TALLAHASSEE, Fla. – Insurers would be given the green light to sell scaled-back health insurance policies under a bill that the Florida Legislature passed Friday.
A priority for Republican leaders, the Senate voted 23-13 on Friday to give final approval to the bill (SB 322), which passed the House in a 70-42 vote on Wednesday. The bill is ready to go to Gov. Ron DeSantis.
The bill would allow short-term health insurance policies to be sold to individuals and groups. It also would allow for the establishment of “association” health plans. Short-term plans and association health plans are allowed under a pair of rules the Trump administration issued as a way to blunt the federal Affordable Care Act, often referred to as Obamacare.
The short-term policies, renewable for up to three years, could exclude coverage of preexisting conditions and benefits such as hospitalization, emergency services, maternity care, preventive care, prescription drugs and mental-health and substance-use disorder services.
Senate bill sponsor Wilton Simpson, R-Trilby, called the legislation “comprehensive” and said it will give more health-plan choices to people.
But Jodi Ray, director of the group Florida Covering Kids & Families, said such choices can confuse people.
Ray said it’s difficult to understand the nuances of insurance policies. The problem with short term policies, Ray said, is that people don’t understand -- despite the warnings -- that the coverage isn’t comprehensive.
“I think it's going to leave people at risk,” she said. “They are going to be at risk, and they really won’t understand that until something happens.”
The bill also would allow the establishment of association health plans, which allow small businesses, including self-employed workers, to band together by geography or industry to obtain coverage as if they were large employers.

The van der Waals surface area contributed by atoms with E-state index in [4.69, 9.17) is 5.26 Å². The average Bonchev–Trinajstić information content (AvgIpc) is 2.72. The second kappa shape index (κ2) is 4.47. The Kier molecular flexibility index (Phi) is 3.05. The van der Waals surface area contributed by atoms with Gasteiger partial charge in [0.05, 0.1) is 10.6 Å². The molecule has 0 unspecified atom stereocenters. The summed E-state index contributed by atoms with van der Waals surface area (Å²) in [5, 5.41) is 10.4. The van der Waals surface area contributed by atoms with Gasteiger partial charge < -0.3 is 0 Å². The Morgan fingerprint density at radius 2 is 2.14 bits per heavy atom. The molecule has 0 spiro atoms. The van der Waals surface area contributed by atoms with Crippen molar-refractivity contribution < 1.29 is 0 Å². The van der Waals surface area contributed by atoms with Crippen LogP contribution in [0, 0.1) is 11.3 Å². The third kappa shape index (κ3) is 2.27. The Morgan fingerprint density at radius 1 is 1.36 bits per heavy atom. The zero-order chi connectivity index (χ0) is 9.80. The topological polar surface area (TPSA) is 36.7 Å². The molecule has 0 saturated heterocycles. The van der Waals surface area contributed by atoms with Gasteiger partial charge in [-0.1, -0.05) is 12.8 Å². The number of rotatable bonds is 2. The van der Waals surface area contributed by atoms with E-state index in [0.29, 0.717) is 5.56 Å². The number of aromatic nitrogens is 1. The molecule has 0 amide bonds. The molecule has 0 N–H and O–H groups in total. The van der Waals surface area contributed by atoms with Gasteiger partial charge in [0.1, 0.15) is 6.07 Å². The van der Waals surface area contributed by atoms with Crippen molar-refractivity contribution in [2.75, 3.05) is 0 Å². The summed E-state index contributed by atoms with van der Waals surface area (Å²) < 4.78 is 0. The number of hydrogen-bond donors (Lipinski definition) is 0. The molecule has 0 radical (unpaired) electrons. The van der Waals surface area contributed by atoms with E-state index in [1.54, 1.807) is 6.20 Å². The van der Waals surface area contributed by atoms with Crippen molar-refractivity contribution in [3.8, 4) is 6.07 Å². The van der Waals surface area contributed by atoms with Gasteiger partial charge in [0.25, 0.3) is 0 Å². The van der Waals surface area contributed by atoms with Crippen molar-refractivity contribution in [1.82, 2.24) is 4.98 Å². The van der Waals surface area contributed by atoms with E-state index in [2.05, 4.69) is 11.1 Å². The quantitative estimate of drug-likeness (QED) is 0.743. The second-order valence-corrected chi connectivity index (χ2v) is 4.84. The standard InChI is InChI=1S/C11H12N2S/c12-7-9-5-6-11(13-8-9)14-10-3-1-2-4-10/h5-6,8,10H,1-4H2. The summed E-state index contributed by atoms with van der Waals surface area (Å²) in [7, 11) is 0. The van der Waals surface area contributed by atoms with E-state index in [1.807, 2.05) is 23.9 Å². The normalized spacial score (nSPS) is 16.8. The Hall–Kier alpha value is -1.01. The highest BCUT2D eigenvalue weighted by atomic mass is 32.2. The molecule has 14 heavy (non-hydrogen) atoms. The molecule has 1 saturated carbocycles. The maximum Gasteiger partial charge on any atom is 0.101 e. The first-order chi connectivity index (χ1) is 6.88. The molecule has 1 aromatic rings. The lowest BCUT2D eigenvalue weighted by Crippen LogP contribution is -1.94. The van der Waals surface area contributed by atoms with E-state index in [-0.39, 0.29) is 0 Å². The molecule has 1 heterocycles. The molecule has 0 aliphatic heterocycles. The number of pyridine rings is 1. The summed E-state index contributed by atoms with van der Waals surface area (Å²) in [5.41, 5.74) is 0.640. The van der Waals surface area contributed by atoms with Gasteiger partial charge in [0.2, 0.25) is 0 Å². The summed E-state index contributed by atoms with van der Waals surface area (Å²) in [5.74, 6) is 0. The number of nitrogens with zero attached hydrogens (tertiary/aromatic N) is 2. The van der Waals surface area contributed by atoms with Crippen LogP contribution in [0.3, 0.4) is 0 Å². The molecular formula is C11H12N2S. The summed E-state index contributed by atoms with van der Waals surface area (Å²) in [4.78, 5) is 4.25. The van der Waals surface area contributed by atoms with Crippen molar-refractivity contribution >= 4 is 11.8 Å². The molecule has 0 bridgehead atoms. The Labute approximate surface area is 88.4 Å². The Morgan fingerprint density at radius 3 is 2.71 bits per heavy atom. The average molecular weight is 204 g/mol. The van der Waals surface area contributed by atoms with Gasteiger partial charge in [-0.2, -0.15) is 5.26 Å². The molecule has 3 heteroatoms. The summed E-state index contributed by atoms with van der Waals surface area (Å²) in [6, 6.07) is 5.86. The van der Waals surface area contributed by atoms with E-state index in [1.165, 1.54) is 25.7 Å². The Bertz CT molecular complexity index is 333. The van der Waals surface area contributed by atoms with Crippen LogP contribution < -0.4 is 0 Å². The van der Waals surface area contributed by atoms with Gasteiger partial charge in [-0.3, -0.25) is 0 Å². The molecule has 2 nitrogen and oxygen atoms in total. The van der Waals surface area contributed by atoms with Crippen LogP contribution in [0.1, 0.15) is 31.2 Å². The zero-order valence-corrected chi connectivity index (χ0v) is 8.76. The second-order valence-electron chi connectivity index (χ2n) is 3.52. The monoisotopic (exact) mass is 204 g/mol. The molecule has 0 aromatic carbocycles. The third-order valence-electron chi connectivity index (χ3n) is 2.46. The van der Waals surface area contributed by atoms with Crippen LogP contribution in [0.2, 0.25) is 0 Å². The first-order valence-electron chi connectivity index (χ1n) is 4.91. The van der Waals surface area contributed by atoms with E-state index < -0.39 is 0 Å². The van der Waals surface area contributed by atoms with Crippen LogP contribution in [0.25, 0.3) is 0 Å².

One late change to the bill would allow businesses with fewer than 25 employees to establish multi-employer welfare arrangements. The so-called MEWAs allow employers to group and band together to offer employee health benefits.
Bill Herrle, executive director of the National Federation of Independent Business in Florida, said the bill “should make more options available to Florida’s small business owners.”
He noted that it was one of several market-oriented health bills that passed this year, a top priority of House Speaker Jose Oliva, R-Miami Lakes.
“Kudos to Speaker Oliva for leading this good health care ensemble of bills,” Herrle said.
House and Senate Democrats opposed the bill, which the Senate approved on the last full day of the 2019 legislative session. Lawmakers also will meet Saturday but are only expected to vote on the budget.
If DeSantis signs the bill, the sale of short-term insurance plans could take place immediately.
While the bill would allow insurers to offer alternative policies, it would also empower the Florida Office of Insurance Regulation to develop recommended changes to an “essential health benefits” benchmark used by the state. The bill would direct regulators to make recommendations by Oct. 30 on how the state could alter essential health benefits for Obamacare-compliant policies, effective January 2020.
Obamacare included 10 broad categories of coverage referred to as essential health benefits. They are ambulatory patient services; emergency services; hospitalization; maternity and newborn care; mental health and substance use disorder services, including behavioral health treatment; prescription drugs; rehabilitative and habilitative services and devices; laboratory services; preventive and wellness services and chronic disease management; and pediatric services, including oral and vision care.
The federal rules allow states to select a new benchmark for essential health benefits in 2020. The legislation authorizes the Office of Insurance Regulation to begin that task.
While Florida Republicans have railed against Obamacare, some features of the law -- such as protections for people with pre-existing conditions -- are popular with Florida voters.
Prior to the federal law, the state did not have requirements that insurance companies and HMOs offer policies to people with pre-existing conditions. That means if the federal law is eliminated, people with preexisting conditions would lose coverage protections.
Simpson’s bill would make clear that if Obamacare is repealed by Congress or struck down by the United States Supreme Court, insurance companies in Florida would be required to offer access to health insurance.
The bill would require each health insurer and HMO to offer at least one policy to the hundreds of thousands of people who have pre-existing conditions. But Ray said access to health insurance isn’t the same as being able to pay for it.
“It’s not enough to just offer a plan,” she said adding, “it may be available, but you can’t afford them.”